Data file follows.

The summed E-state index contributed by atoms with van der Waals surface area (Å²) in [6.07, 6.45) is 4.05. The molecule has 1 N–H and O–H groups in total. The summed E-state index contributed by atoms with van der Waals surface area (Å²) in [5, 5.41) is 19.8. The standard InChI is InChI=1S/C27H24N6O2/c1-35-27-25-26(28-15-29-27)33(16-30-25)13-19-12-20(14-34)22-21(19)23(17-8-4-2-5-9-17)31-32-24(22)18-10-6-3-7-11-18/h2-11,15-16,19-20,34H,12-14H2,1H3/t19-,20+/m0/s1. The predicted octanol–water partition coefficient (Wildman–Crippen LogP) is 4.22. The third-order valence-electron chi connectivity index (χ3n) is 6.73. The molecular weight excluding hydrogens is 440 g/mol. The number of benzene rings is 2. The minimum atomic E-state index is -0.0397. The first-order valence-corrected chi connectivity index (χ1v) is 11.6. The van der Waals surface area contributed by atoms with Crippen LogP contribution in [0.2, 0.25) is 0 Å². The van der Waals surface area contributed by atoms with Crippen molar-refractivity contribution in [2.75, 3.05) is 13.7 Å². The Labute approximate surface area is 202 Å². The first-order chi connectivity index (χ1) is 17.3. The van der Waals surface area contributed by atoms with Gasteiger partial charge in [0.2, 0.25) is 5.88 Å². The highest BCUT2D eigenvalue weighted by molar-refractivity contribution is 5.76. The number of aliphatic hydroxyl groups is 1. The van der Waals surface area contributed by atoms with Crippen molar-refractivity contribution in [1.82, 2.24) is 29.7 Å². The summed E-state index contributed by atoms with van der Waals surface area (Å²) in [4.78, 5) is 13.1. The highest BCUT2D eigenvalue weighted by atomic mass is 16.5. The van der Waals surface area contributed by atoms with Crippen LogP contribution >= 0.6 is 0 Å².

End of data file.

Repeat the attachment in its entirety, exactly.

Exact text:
The summed E-state index contributed by atoms with van der Waals surface area (Å²) in [6.07, 6.45) is 4.05. The molecule has 1 N–H and O–H groups in total. The summed E-state index contributed by atoms with van der Waals surface area (Å²) in [5, 5.41) is 19.8. The standard InChI is InChI=1S/C27H24N6O2/c1-35-27-25-26(28-15-29-27)33(16-30-25)13-19-12-20(14-34)22-21(19)23(17-8-4-2-5-9-17)31-32-24(22)18-10-6-3-7-11-18/h2-11,15-16,19-20,34H,12-14H2,1H3/t19-,20+/m0/s1. The predicted octanol–water partition coefficient (Wildman–Crippen LogP) is 4.22. The third-order valence-electron chi connectivity index (χ3n) is 6.73. The molecular weight excluding hydrogens is 440 g/mol. The number of benzene rings is 2. The minimum atomic E-state index is -0.0397. The first-order valence-corrected chi connectivity index (χ1v) is 11.6. The van der Waals surface area contributed by atoms with Crippen LogP contribution in [0.2, 0.25) is 0 Å². The van der Waals surface area contributed by atoms with Crippen molar-refractivity contribution in [2.75, 3.05) is 13.7 Å². The Labute approximate surface area is 202 Å². The first-order chi connectivity index (χ1) is 17.3. The van der Waals surface area contributed by atoms with Gasteiger partial charge in [0.2, 0.25) is 5.88 Å². The highest BCUT2D eigenvalue weighted by molar-refractivity contribution is 5.76. The number of aliphatic hydroxyl groups is 1. The van der Waals surface area contributed by atoms with Crippen molar-refractivity contribution in [1.82, 2.24) is 29.7 Å². The summed E-state index contributed by atoms with van der Waals surface area (Å²) in [4.78, 5) is 13.1. The highest BCUT2D eigenvalue weighted by atomic mass is 16.5. The van der Waals surface area contributed by atoms with Crippen LogP contribution >= 0.6 is 0 Å².